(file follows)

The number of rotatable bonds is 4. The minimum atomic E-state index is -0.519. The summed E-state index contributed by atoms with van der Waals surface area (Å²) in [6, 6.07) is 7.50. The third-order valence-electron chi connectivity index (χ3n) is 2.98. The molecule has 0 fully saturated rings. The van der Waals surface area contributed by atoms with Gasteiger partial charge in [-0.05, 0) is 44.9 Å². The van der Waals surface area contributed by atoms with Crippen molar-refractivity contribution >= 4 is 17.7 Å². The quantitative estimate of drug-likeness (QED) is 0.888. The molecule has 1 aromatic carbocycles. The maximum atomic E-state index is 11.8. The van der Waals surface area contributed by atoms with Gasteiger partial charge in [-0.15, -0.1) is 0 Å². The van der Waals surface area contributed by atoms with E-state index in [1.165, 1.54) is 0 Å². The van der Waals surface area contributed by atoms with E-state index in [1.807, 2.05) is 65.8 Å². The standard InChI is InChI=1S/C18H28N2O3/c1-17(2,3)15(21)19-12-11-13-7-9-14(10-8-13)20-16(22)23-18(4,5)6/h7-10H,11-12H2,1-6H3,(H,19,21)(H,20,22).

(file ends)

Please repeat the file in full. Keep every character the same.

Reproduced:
The number of rotatable bonds is 4. The minimum atomic E-state index is -0.519. The summed E-state index contributed by atoms with van der Waals surface area (Å²) in [6, 6.07) is 7.50. The third-order valence-electron chi connectivity index (χ3n) is 2.98. The molecule has 0 fully saturated rings. The van der Waals surface area contributed by atoms with Gasteiger partial charge in [-0.05, 0) is 44.9 Å². The van der Waals surface area contributed by atoms with Crippen molar-refractivity contribution >= 4 is 17.7 Å². The quantitative estimate of drug-likeness (QED) is 0.888. The molecule has 1 aromatic carbocycles. The maximum atomic E-state index is 11.8. The van der Waals surface area contributed by atoms with Gasteiger partial charge in [-0.15, -0.1) is 0 Å². The van der Waals surface area contributed by atoms with E-state index in [1.165, 1.54) is 0 Å². The van der Waals surface area contributed by atoms with E-state index in [1.807, 2.05) is 65.8 Å². The standard InChI is InChI=1S/C18H28N2O3/c1-17(2,3)15(21)19-12-11-13-7-9-14(10-8-13)20-16(22)23-18(4,5)6/h7-10H,11-12H2,1-6H3,(H,19,21)(H,20,22).